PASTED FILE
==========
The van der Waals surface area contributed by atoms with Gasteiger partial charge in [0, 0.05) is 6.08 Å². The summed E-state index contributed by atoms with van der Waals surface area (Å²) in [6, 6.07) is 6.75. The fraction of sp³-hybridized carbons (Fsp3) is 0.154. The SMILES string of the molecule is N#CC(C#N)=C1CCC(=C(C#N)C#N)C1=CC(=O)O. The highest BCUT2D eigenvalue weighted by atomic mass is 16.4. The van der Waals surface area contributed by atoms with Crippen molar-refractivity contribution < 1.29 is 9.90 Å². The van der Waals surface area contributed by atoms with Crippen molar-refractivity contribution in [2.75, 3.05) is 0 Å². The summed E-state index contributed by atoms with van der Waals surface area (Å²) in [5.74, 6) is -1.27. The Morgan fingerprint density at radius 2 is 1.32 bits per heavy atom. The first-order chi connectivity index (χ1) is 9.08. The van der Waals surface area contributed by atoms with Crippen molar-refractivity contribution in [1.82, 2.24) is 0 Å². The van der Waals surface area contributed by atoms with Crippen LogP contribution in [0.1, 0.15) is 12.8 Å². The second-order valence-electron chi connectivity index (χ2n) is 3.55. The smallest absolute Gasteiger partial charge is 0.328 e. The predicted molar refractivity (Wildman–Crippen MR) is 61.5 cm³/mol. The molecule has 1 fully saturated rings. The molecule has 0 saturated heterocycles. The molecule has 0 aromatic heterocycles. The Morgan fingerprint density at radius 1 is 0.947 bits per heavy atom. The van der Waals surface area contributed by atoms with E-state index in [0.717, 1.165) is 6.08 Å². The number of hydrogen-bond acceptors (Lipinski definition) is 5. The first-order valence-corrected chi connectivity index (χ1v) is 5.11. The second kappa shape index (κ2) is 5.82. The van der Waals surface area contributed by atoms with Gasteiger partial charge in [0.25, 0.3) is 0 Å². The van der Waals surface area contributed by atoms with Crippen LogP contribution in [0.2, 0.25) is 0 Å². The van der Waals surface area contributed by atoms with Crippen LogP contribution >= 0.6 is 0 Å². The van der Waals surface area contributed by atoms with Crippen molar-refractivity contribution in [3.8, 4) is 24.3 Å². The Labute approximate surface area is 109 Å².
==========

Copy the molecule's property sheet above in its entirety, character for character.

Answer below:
The van der Waals surface area contributed by atoms with Gasteiger partial charge in [0, 0.05) is 6.08 Å². The summed E-state index contributed by atoms with van der Waals surface area (Å²) in [6, 6.07) is 6.75. The fraction of sp³-hybridized carbons (Fsp3) is 0.154. The SMILES string of the molecule is N#CC(C#N)=C1CCC(=C(C#N)C#N)C1=CC(=O)O. The highest BCUT2D eigenvalue weighted by atomic mass is 16.4. The van der Waals surface area contributed by atoms with Crippen molar-refractivity contribution < 1.29 is 9.90 Å². The van der Waals surface area contributed by atoms with Crippen molar-refractivity contribution in [2.75, 3.05) is 0 Å². The summed E-state index contributed by atoms with van der Waals surface area (Å²) in [5.74, 6) is -1.27. The Morgan fingerprint density at radius 2 is 1.32 bits per heavy atom. The first-order chi connectivity index (χ1) is 9.08. The van der Waals surface area contributed by atoms with Crippen molar-refractivity contribution in [1.82, 2.24) is 0 Å². The van der Waals surface area contributed by atoms with Crippen LogP contribution in [0.1, 0.15) is 12.8 Å². The second-order valence-electron chi connectivity index (χ2n) is 3.55. The smallest absolute Gasteiger partial charge is 0.328 e. The predicted molar refractivity (Wildman–Crippen MR) is 61.5 cm³/mol. The molecule has 1 fully saturated rings. The molecule has 0 saturated heterocycles. The molecule has 0 aromatic heterocycles. The Morgan fingerprint density at radius 1 is 0.947 bits per heavy atom. The van der Waals surface area contributed by atoms with E-state index in [0.717, 1.165) is 6.08 Å². The number of hydrogen-bond acceptors (Lipinski definition) is 5. The first-order valence-corrected chi connectivity index (χ1v) is 5.11. The second kappa shape index (κ2) is 5.82. The van der Waals surface area contributed by atoms with Gasteiger partial charge in [0.25, 0.3) is 0 Å². The van der Waals surface area contributed by atoms with Crippen LogP contribution in [0.2, 0.25) is 0 Å². The van der Waals surface area contributed by atoms with Crippen LogP contribution >= 0.6 is 0 Å². The van der Waals surface area contributed by atoms with Crippen molar-refractivity contribution in [3.8, 4) is 24.3 Å². The Labute approximate surface area is 109 Å².